Hal Denton – AFS Intercultural Programs
The first day at a new job is always chaotic, with onboarding, paperwork, desk organization—or in Hal Denton’s case, the U.S. invasion of Panama.
On December 20, 1989, the day Denton became general counsel for AFS Intercultural Programs, U.S. troops landed in Panama. The international youth exchange organization had 40 students en route to a retreat when the staff lost contact with them at the Panama airport.
“I was thrown off since I had just arrived but dove in anyway—and, along with 10 others, had hammered out an action plan by 9 a.m.,” he recalls.
By noon, they learned the students had safely departed from the Panamanian airport a mere 15 minutes before the U.S. Marines arrived.
Denton barely had time to catch his breath. Thirty minutes after he decided on a Panama plan, two unrelated lawsuits landed on his desk. An hour later, the office manager called: “They’re trying to arrest me.” He rushed up five flights of stairs to find the manager in a heated debate with a New York City fire marshal. Denton put out the flames by agreeing to meet in the marshal’s office the next day—as he recalls, the fire alarm system was in violation of city code regulations.
“Things haven’t calmed down much since then—but I love it,” he says. “We help teens live with host families in 100 countries most have never visited, so there will always be issues that crop up.”
Calm control counters chaos in crises
Denton adds that AFS has smoothly handled every crisis that has come its way—and he credits a lot of that to the strong risk management team he’s put together. The team of four is composed of Denton, general counsel and chief risk management office; an associate general counsel; a dean of students, also known as manager of program policy and support; and a director of risk and crisis management.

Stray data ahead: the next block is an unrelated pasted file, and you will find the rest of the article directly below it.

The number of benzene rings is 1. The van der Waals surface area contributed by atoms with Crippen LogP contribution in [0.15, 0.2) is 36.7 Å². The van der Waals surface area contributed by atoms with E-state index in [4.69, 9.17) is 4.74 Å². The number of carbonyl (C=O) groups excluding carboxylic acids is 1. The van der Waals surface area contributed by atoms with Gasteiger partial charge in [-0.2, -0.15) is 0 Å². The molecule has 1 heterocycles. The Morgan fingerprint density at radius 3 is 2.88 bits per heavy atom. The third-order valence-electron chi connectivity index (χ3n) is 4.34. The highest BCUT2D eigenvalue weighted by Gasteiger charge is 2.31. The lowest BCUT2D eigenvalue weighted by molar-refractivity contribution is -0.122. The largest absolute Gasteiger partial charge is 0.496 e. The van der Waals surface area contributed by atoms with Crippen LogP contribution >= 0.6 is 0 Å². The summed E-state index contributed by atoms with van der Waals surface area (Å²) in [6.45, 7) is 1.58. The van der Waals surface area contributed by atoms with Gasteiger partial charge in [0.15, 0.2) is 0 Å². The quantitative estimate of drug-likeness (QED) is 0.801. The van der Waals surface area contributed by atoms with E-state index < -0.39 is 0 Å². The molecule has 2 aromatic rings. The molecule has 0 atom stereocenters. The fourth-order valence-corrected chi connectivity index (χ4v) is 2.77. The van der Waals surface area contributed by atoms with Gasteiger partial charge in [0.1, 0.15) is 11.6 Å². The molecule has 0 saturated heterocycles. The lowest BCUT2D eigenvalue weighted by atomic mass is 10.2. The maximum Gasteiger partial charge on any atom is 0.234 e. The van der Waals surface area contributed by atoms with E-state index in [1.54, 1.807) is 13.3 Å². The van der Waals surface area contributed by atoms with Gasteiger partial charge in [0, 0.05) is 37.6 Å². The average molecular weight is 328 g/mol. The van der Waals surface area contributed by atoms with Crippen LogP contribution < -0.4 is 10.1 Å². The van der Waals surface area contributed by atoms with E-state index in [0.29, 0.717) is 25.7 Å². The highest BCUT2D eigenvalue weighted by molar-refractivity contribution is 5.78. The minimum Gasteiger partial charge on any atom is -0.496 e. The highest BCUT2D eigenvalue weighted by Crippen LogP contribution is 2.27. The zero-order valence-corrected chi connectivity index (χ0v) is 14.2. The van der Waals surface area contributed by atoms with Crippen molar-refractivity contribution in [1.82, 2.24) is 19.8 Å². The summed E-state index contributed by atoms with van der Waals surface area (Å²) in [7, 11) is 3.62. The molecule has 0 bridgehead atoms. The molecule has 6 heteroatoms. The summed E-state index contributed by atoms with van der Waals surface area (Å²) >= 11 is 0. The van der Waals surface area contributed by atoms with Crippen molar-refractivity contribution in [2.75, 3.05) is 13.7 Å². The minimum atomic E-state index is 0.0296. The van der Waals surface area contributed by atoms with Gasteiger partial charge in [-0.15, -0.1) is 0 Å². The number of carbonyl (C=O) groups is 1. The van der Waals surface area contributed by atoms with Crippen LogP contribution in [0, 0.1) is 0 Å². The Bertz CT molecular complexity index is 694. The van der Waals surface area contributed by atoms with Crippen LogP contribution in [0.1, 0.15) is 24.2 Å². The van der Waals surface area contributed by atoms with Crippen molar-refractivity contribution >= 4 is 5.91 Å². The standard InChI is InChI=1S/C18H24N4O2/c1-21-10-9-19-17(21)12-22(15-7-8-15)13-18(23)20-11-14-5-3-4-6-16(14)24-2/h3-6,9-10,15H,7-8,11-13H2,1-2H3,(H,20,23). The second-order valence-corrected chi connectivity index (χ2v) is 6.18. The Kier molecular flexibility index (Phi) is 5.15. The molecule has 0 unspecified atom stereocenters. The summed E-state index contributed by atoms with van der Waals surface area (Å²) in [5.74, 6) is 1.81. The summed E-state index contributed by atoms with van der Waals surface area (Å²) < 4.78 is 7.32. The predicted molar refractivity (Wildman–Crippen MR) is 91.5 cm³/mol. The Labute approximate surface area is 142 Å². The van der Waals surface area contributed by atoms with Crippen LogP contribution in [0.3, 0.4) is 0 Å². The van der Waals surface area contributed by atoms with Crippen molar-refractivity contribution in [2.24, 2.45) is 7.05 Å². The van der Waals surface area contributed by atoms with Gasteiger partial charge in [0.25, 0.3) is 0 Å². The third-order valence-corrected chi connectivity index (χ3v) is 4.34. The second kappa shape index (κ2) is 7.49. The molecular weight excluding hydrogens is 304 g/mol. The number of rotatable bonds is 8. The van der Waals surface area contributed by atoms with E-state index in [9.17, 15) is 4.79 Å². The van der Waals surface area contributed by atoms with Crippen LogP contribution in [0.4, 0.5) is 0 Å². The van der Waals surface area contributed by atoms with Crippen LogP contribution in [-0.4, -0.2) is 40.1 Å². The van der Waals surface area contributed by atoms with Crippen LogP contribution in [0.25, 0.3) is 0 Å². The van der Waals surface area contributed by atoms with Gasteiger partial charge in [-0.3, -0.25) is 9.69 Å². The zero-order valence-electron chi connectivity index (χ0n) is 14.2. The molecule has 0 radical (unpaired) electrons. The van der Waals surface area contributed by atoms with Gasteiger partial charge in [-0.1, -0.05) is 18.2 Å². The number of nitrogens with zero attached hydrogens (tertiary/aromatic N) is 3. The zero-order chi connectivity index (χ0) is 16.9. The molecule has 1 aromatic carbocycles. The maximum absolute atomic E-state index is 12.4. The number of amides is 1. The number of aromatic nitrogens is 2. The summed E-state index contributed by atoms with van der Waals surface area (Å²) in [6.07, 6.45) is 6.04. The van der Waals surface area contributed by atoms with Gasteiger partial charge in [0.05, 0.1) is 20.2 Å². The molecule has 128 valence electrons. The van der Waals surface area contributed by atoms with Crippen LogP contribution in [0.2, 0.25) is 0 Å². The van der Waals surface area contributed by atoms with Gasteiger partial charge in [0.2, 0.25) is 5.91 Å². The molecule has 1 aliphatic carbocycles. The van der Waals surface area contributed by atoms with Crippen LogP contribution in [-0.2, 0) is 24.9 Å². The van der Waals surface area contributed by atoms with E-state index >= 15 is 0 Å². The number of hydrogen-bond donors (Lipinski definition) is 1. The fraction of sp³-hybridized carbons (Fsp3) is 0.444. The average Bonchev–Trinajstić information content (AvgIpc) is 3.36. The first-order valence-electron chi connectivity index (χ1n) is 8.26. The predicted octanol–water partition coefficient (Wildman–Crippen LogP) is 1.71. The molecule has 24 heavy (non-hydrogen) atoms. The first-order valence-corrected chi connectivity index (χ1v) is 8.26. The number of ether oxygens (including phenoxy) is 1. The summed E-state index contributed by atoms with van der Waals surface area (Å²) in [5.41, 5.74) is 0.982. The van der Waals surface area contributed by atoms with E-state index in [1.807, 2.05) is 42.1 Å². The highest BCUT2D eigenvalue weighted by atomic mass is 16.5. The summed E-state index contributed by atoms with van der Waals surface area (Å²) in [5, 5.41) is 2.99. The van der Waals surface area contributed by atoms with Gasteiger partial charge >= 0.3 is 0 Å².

“Amongst the four of us, we’ve collectively worked for AFS for almost a century,” he says.
Together, he says they have developed a robust risk and crisis management program, the first complete iteration of which was ready in the early 1990s. They evaluate, refine, update and enhance it after tackling each crisis. It’s what they used to evacuate participants from Venezuela amid the 1990s civil unrest—from Egypt during the anti-government protests, uprisings and armed rebellions of Arab Spring in early 2010, and the Fukushima Daiichi nuclear disaster of 2012.
“We’ve been through a lot, but the global pandemic was a crisis on a scale we hadn’t previously encountered. It certainly tested us because it was affecting everyone differently and at different times—but we rose to the challenge,” he says.
The structure of AFS complicates matters, as it’s composed of over 50 independent not-for-profits with a network of over 55,000 volunteers and over 1,500 professional staff across the globe. According to Denton, while international staff implement the AFS board’s decisions, set policy, and maintain the network’s integrity, each of the 50 entities are also interdependent, meaning that decision-making requires significant coordination. Denton’s team works with all these offices.
When the pandemic arrived
He and his team were monitoring the new virus in China at the start of January 2020. Despite inconsistent information and rapidly changing circumstances, they realized on the 29th that they’d have to shut down the exchange programs in China.